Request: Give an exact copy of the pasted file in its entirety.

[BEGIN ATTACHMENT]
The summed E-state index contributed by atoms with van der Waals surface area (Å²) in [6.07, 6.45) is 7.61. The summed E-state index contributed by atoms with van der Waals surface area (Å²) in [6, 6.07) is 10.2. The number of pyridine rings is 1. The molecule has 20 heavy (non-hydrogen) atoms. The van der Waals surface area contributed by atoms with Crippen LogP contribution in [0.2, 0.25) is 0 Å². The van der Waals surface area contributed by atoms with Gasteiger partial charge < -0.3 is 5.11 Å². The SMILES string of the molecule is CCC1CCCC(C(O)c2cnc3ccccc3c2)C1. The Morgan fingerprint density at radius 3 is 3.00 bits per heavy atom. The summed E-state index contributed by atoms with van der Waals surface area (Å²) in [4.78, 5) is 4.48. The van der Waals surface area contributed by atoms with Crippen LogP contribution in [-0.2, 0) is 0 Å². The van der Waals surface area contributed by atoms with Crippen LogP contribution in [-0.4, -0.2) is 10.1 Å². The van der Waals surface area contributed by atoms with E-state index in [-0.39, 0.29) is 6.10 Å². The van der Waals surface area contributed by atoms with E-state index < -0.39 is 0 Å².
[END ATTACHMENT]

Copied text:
The summed E-state index contributed by atoms with van der Waals surface area (Å²) in [6.07, 6.45) is 7.61. The summed E-state index contributed by atoms with van der Waals surface area (Å²) in [6, 6.07) is 10.2. The number of pyridine rings is 1. The molecule has 20 heavy (non-hydrogen) atoms. The van der Waals surface area contributed by atoms with Crippen LogP contribution in [0.2, 0.25) is 0 Å². The van der Waals surface area contributed by atoms with Gasteiger partial charge < -0.3 is 5.11 Å². The SMILES string of the molecule is CCC1CCCC(C(O)c2cnc3ccccc3c2)C1. The Morgan fingerprint density at radius 3 is 3.00 bits per heavy atom. The summed E-state index contributed by atoms with van der Waals surface area (Å²) in [4.78, 5) is 4.48. The van der Waals surface area contributed by atoms with Crippen LogP contribution in [-0.2, 0) is 0 Å². The van der Waals surface area contributed by atoms with Crippen LogP contribution in [-0.4, -0.2) is 10.1 Å². The van der Waals surface area contributed by atoms with E-state index in [-0.39, 0.29) is 6.10 Å². The van der Waals surface area contributed by atoms with E-state index < -0.39 is 0 Å².